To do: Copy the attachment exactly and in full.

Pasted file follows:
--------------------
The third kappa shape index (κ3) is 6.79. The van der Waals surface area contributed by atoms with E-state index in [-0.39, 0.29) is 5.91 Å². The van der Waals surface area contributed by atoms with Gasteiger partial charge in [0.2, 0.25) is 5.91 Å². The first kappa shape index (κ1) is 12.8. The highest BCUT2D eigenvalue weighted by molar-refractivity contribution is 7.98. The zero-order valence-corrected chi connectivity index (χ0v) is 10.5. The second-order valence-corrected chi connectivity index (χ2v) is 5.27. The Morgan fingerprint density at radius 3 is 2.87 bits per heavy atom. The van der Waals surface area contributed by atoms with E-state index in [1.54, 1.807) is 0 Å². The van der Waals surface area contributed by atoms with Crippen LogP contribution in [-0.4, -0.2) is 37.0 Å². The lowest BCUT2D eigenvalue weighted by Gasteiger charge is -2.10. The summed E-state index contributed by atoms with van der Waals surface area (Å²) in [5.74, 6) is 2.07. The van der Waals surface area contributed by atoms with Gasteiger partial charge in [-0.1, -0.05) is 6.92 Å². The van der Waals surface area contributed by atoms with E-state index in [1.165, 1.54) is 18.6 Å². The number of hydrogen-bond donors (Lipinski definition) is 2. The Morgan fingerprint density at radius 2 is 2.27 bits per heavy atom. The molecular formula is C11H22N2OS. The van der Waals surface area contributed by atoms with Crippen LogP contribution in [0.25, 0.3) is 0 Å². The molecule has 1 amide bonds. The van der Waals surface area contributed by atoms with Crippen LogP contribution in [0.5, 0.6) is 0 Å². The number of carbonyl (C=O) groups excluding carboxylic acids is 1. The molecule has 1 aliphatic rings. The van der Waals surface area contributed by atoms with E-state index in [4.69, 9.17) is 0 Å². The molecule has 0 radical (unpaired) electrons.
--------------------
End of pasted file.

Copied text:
The third kappa shape index (κ3) is 6.79. The van der Waals surface area contributed by atoms with E-state index in [-0.39, 0.29) is 5.91 Å². The van der Waals surface area contributed by atoms with Gasteiger partial charge in [0.2, 0.25) is 5.91 Å². The first kappa shape index (κ1) is 12.8. The highest BCUT2D eigenvalue weighted by molar-refractivity contribution is 7.98. The zero-order valence-corrected chi connectivity index (χ0v) is 10.5. The second-order valence-corrected chi connectivity index (χ2v) is 5.27. The Morgan fingerprint density at radius 3 is 2.87 bits per heavy atom. The van der Waals surface area contributed by atoms with E-state index in [1.54, 1.807) is 0 Å². The van der Waals surface area contributed by atoms with Crippen LogP contribution in [-0.4, -0.2) is 37.0 Å². The lowest BCUT2D eigenvalue weighted by Gasteiger charge is -2.10. The summed E-state index contributed by atoms with van der Waals surface area (Å²) in [5.74, 6) is 2.07. The van der Waals surface area contributed by atoms with Gasteiger partial charge in [-0.1, -0.05) is 6.92 Å². The van der Waals surface area contributed by atoms with E-state index in [1.165, 1.54) is 18.6 Å². The number of hydrogen-bond donors (Lipinski definition) is 2. The Morgan fingerprint density at radius 2 is 2.27 bits per heavy atom. The molecular formula is C11H22N2OS. The van der Waals surface area contributed by atoms with Crippen LogP contribution in [0.25, 0.3) is 0 Å². The molecule has 1 amide bonds. The van der Waals surface area contributed by atoms with Crippen LogP contribution in [0.5, 0.6) is 0 Å². The number of carbonyl (C=O) groups excluding carboxylic acids is 1. The molecule has 1 aliphatic rings. The van der Waals surface area contributed by atoms with E-state index in [4.69, 9.17) is 0 Å². The molecule has 0 radical (unpaired) electrons.